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Home | News | El Paso Water Inspectors Take on Fats, Oils and Grease
Photo courtesy EP Water

El Paso Water Inspectors Take on Fats, Oils and Grease

El Paso Water’s Kyle Eckert and Luis Velasquez have heard all about the giant ball of grease – weighing 130 tons – that recently threatened to flood London’s streets with wastewater.

The pretreatment inspectors for Environmental Compliance and Industrial Pretreatment want you to know that EPWater is working toward a cleaner city one drain at a time.

Utility FOG inspectors aim to make sure London’s problem doesn’t become El Paso’s by educating restaurant staffs across the city. Their goal is to prevent wastewater blockages by teaching El Pasoans how to properly dispose of fats, oils and grease (FOG).

London’s giant mass – aka fatberg – formed when cooking oil and other fats were flushed down drains. From there, flushed FOG accumulated with other discarded materials , such as wipes and diapers.

The message is simple, Eckert said. “Be informed, be aware of what you are dumping down the drain and how it will impact the

Photo courtesy EP Water

community,” Eckert tells restaurant owners and managers.

Both Eckert and Velasquez have worked at wastewater plants and are familiar with the damage FOG can wreak.

“People want information on FOG,” Velasquez said. “The people we talk to want to know what’s wrong, how it’s wrong and how they can fix it.”

“We work very hard to minimize the impacts to the wastewater system, but we must rely heavily on individuals and businesses taking personal responsibility for what is poured down their drains,” said Sonia Wyatt, Code Compliance Manager.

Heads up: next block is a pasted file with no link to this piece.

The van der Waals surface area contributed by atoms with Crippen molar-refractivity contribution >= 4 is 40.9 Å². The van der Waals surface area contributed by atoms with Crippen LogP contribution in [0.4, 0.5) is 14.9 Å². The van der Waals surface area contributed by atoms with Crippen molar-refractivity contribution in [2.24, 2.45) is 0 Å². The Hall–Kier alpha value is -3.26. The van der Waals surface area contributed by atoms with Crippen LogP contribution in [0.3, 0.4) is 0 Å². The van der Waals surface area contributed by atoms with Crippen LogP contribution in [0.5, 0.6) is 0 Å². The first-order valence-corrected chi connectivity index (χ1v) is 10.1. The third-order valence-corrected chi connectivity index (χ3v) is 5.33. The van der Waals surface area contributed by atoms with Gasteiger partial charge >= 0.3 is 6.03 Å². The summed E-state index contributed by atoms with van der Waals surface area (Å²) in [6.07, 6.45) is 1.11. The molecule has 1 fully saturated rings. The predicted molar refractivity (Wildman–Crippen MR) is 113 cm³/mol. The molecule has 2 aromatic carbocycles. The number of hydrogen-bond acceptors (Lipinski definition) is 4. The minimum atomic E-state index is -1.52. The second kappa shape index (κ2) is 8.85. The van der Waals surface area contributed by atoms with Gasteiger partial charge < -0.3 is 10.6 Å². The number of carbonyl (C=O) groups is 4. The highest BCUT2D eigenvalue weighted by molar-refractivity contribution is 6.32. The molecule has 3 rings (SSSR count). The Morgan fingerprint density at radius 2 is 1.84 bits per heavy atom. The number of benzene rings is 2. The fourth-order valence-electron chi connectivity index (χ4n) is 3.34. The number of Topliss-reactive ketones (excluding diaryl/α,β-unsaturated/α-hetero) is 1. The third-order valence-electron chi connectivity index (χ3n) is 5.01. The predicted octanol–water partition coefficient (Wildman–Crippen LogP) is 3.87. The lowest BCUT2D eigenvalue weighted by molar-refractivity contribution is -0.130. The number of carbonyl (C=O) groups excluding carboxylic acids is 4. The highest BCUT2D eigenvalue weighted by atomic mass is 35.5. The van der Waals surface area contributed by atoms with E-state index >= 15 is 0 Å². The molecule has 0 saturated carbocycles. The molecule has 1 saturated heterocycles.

During an inspection to a popular bakery on the East Side, Eckert trained Velasquez on EPWater’s FOG program, which regulates the discharge, transportation and disposal of FOG. Both checked the bakery’s grease trap to ensure compliance standards had been met.

What they found, though, was a grease trap brimming with fats, food waste and red chile sauce, the kind used for menudo and red chile tamales.

Photo courtesy EP Water

“It can get bad enough that the grease trap or pipe can no longer do its job,” Eckert said.

The FOG inspectors’ message is especially important Inspectors find FOGaround the holiday season when El Pasoans are cooking. The message is relevant year-round, Eckert said. EPWater reminds customers about the consequences of not heeding this advice with the “Defend Your Drains” outreach campaign.

One of the best ways to enforce the FOG message is by passing on the knowledge that comes with the job, Eckert said. It also helps if you have a captive audience, like the students at Ramona Elementary students on a recent visit.

“If you tell a child, they will tell their parents as soon as they get home,” Velasquez said. “They will make sure that their parents are disposing of FOG the right way.”

For more information, visit the EP Water page on FOG.

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One comment

  1. These guys need to read EPA’s Office of Inspector General’s (OIG) Report no. 14-P-0363 so they will understand industrial pre-treatment has never work and is still not working. Here the title of that report: More Action Is Needed to Protect Water Resources From Unmonitored Hazardous Chemicals.
    For grins your sewage guys need to also read the OIG report just out 11/15/18 19-P-0002. Sewage sludge biosolids are not safe. I believe the actual title of that report is : EPA Unable to Assess the Impact of Hundreds of Unregulated Pollutants in Land-Applied Biosolids on Human Health and the Environment here the link: https://www.epa.gov/office-inspector-general/report-epa-unable-assess-impact-hundreds-unregulated-pollutants-land
    Your sewage industry is far from being trust worthy

Soccer/Volleyball 728
Lucha 728
Mountains 728
EP ELEC 2019 728×729
Amy’s Astronomy
Bordertown Undergroun Show 728
Khalid 728
STEP 728
Utep Football Generic 728